Savoring the Seasons: Celebrating 10 years of food and community

  • Dave Lewis buys some eggplant and peppers from Maria Topitzer of the Lyonsville Farm in Colrain at a previous Farmers Market in Greenfield. Recorder file photo

  • Mary McClintock

For The Recorder
Published: 7/11/2017 3:02:41 PM

Never in my wildest dreams while I was growing up could I have imagined I’d someday write a newspaper food column.

Clearly, I dreamed wilder in July 2007 as this month marks the 10th anniversary of “Savoring the Seasons.”

Inspired by Juanita Nelson and press releases she and I wrote before Greenfield’s first Winter Fare Farmers Market, I proposed this column to the Recorder’s then-editor Tim Blagg. I told Tim my intention was to celebrate locally grown food and farms and the Franklin County community. Then and now, as I said in my first column, “My goal for readers and myself is to have fun learning about great food. I don’t intend to sit off by myself thinking up things to write — it will take a community to write this column. I thrive on suggestions and questions.”

Indeed, we’ve thrived on recipes and stories readers have shared, as well as tasty food grown by our Franklin County neighbors. We’ve all learned from more than 500 recipes featuring locally grown food.

Every week since 2007, I learn from readers and local farmers about countless ways to enjoy food grown in Franklin County.

I’ve known Diane Sievers for years, but hadn’t heard of pickled cherries until she shared her recipe last week. Ten years ago, I didn’t know about Gilfeather turnips or kohlrabi or that Apex Orchards grows delectable apricots or that Bostrom Farm’s shoulder butt bacon is the best for BLTs. I didn’t know the hundreds of neighbors I’ve met through this column.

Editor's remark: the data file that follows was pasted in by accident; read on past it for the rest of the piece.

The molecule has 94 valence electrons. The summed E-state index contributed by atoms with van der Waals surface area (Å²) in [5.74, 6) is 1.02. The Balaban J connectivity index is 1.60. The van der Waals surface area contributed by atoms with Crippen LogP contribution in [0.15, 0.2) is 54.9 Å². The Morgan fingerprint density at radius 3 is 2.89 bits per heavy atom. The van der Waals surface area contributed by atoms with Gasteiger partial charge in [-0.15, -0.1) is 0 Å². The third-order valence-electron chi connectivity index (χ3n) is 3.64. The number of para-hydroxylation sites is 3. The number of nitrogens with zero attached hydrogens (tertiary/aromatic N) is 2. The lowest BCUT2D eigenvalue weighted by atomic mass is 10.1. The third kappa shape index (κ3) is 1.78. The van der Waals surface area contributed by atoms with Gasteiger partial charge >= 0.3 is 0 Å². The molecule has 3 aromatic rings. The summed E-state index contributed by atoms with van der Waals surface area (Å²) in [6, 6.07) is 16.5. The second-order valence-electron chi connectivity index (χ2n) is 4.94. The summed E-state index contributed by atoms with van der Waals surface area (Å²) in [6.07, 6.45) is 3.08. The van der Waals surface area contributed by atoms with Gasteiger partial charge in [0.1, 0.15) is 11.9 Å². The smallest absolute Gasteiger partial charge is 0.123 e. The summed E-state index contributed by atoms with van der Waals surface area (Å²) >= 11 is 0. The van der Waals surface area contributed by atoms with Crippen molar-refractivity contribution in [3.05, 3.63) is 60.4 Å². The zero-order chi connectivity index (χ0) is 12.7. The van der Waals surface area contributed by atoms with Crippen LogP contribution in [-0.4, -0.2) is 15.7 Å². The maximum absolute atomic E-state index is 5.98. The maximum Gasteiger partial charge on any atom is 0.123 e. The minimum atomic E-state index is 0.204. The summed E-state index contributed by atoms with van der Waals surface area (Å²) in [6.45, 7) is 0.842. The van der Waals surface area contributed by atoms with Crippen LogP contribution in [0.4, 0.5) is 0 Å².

Since 2007, some Franklin County farms have stopped producing and many more have begun. More people are growing their own fruit and vegetables. I see more hand-lettered roadside signs saying “Eggs for Sale” near houses with chicken coops. Partly thanks to Franklin County CDC’s Western Mass Food Processing Center, more Franklin County residents are producing “value-added products,” such as sauces, jams and fermented foods with locally grown food.

Ten years ago, we couldn’t buy locally grown fresh ginger or enjoy fresh local greens year-round. Many Franklin County farmers now grow crops over an extended season, thanks in part to area winter farmers markets inspired by that first Greenfield Winter Fare that Juanita Nelson dreamed up.

Franklin County has more farmers markets and community-supported agriculture farms. Restaurants, like The People’s Pint, and stores, like Foster’s Supermarket, that have always featured locally grown food are now joined by restaurants and stores across the county that proudly serve and sell food grown right here by our neighbors.

While many of us enjoy locally grown food, many of our neighbors don’t have enough to eat. Organizations that provide food to our hungry neighbors do a valiant job in the face of increased demand. Yet, thanks in part to local organizations like Community Involved in Sustaining Agriculture (CISA) and our dedicated elected representatives Congressman Jim McGovern, state senators Stan Rosenberg and Adam Hinds and state representatives Steve Kulik, Paul Mark and Susannah Whipps Lee, our Massachusetts neighbors now can use SNAP benefits at farmers markets. Families get delicious, nutritious food and local farmers get paid for their produce. Along with supporting economically sustainable farm businesses, many community members help farm workers live safely and well in our community.

In July 2007, I shared my friend Margaret’s smart formula for enjoying local food now and later. Thanks for joining me in savoring the seasons — then and now!

This week we’re eating ...

Eat Half — Freeze Half Green Beans

By Margaret Rossiter

Heath/London, ON

Get 2 quart boxes of beans

Wash, cut off stems, cut into 1- to 2-inch pieces

Blanch for 3 minutes (put in large pot of boiling water, count time from start of re-boil)

Remove half from boiling water and put in large bowl with ice/cold water.

When iced beans are cool, drain, pack into freezer bags and freeze. Let the other half cook until done to your taste, then drain.

Stir in 2 T. vinegar, 1 T. olive oil, chopped garlic, salt, pepper.

Cool, then add diced cheese — either feta or sharp cheddar.

For detailed bean freezing information, visit:
www.pickyourown.org/beansfreezing.htm

Local food advocate and community organizer Mary McClintock lives in Conway and works as a freelance writer, editor, and book indexer. Send column suggestions and recipes to: mmcclinto@yahoo.com.


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